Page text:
President Donald Trump on Wednesday ended a long-standing U.S. commitment to the establishment of a Palestinian state, saying he had no preference for either a one-state or two-state solution to the Israeli-Palestinian conflict. Trump’s comment came during a joint news conference at the White House with Israeli Prime Minister Benjamin Netanyahu.
President Donald Trump: "So I’m looking at two-state and one-state, and I like the one that both parties like. I’m very happy with the one that both parties like. I can live with either one. I thought for a while the two-state looked like it may be the easier of the two. But honestly, if Bibi and if the Palestinians—if Israel and the Palestinians are happy, I’m happy with the one they like the best."
Israel continues to annex Palestinian lands to construct Jewish-only settlements, leading many observers, including former Secretary of State John Kerry, to say a two-state solution may no longer be viable. But Trump’s remarks represented a break from 20 years of official U.S. support for a Palestinian state alongside Israel. In the West Bank, chief Palestinian negotiator Saeb Erekat responded to President Trump’s comments.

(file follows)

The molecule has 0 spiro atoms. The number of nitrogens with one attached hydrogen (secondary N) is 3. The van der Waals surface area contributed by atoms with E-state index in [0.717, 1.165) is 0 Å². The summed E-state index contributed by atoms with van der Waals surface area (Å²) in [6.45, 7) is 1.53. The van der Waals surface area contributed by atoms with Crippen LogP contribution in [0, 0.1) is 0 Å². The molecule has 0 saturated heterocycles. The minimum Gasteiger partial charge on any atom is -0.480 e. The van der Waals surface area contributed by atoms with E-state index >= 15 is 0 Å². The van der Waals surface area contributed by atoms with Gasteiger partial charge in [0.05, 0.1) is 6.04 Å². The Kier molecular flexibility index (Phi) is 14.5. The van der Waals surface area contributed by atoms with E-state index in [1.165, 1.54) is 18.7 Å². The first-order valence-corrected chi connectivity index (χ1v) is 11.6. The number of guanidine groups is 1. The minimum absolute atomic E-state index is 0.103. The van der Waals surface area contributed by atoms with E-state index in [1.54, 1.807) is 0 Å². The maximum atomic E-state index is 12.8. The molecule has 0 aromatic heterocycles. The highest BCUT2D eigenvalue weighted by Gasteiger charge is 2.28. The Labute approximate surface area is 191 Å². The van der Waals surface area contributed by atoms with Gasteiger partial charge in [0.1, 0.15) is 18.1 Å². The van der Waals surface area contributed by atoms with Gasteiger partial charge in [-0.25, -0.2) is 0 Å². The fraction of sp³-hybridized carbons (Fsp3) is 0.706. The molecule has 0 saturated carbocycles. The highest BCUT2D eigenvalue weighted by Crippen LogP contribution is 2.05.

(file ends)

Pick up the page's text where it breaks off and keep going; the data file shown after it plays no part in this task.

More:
Saeb Erekat: "Those who believe that they can undermine the two-state solution and replace it with what I call one state, two systems—maintaining the status quo now, apartheid—I don’t think in the 21st century they will get away with it."
In a statement, the group Jewish Voice for Peace said, "Today Trump and Netanyahu spoke of their 'shared values' of democracy and respect for human rights. These are alternative facts. Their 'shared values' are in reality a shared agenda of walls, militarism, xenophobia, racism, anti-Muslim bigotry, and borders closed to refugees."